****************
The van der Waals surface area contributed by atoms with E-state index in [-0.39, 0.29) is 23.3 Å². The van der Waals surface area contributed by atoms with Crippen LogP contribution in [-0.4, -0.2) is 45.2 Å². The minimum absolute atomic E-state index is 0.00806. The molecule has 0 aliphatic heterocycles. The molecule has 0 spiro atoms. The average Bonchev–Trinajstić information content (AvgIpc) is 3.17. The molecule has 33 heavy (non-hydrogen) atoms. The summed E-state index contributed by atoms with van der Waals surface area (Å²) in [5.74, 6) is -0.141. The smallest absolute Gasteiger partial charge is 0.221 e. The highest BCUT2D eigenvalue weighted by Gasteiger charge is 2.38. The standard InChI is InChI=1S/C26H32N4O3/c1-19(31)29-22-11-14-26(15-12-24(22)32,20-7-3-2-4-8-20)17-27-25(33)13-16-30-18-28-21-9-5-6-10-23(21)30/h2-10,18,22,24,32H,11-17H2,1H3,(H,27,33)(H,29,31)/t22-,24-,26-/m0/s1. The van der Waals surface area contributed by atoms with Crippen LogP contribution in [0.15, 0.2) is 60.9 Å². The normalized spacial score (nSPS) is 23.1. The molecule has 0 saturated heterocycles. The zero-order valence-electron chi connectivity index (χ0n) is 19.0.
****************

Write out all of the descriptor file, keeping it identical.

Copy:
The van der Waals surface area contributed by atoms with E-state index in [-0.39, 0.29) is 23.3 Å². The van der Waals surface area contributed by atoms with Crippen LogP contribution in [-0.4, -0.2) is 45.2 Å². The minimum absolute atomic E-state index is 0.00806. The molecule has 0 aliphatic heterocycles. The molecule has 0 spiro atoms. The average Bonchev–Trinajstić information content (AvgIpc) is 3.17. The molecule has 33 heavy (non-hydrogen) atoms. The summed E-state index contributed by atoms with van der Waals surface area (Å²) in [5.74, 6) is -0.141. The smallest absolute Gasteiger partial charge is 0.221 e. The highest BCUT2D eigenvalue weighted by Gasteiger charge is 2.38. The standard InChI is InChI=1S/C26H32N4O3/c1-19(31)29-22-11-14-26(15-12-24(22)32,20-7-3-2-4-8-20)17-27-25(33)13-16-30-18-28-21-9-5-6-10-23(21)30/h2-10,18,22,24,32H,11-17H2,1H3,(H,27,33)(H,29,31)/t22-,24-,26-/m0/s1. The van der Waals surface area contributed by atoms with Crippen LogP contribution in [0.15, 0.2) is 60.9 Å². The normalized spacial score (nSPS) is 23.1. The molecule has 0 saturated heterocycles. The zero-order valence-electron chi connectivity index (χ0n) is 19.0.